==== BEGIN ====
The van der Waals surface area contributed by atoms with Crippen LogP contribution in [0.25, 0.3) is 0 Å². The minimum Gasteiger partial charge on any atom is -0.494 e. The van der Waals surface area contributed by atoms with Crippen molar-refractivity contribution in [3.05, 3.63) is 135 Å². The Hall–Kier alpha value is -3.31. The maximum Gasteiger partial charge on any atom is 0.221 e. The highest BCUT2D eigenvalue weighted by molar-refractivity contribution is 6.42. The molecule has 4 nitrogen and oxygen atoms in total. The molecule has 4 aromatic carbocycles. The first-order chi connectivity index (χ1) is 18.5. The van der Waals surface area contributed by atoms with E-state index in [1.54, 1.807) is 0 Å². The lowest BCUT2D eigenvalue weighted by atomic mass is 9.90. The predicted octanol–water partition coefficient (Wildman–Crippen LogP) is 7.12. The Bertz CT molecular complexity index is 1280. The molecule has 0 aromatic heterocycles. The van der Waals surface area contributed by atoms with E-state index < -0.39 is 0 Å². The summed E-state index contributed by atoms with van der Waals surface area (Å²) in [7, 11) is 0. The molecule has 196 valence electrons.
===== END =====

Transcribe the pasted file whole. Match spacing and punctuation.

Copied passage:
The van der Waals surface area contributed by atoms with Crippen LogP contribution in [0.25, 0.3) is 0 Å². The minimum Gasteiger partial charge on any atom is -0.494 e. The van der Waals surface area contributed by atoms with Crippen molar-refractivity contribution in [3.05, 3.63) is 135 Å². The Hall–Kier alpha value is -3.31. The maximum Gasteiger partial charge on any atom is 0.221 e. The highest BCUT2D eigenvalue weighted by molar-refractivity contribution is 6.42. The molecule has 4 nitrogen and oxygen atoms in total. The molecule has 4 aromatic carbocycles. The first-order chi connectivity index (χ1) is 18.5. The van der Waals surface area contributed by atoms with E-state index in [1.54, 1.807) is 0 Å². The lowest BCUT2D eigenvalue weighted by atomic mass is 9.90. The predicted octanol–water partition coefficient (Wildman–Crippen LogP) is 7.12. The Bertz CT molecular complexity index is 1280. The molecule has 0 aromatic heterocycles. The van der Waals surface area contributed by atoms with E-state index < -0.39 is 0 Å². The summed E-state index contributed by atoms with van der Waals surface area (Å²) in [7, 11) is 0. The molecule has 196 valence electrons.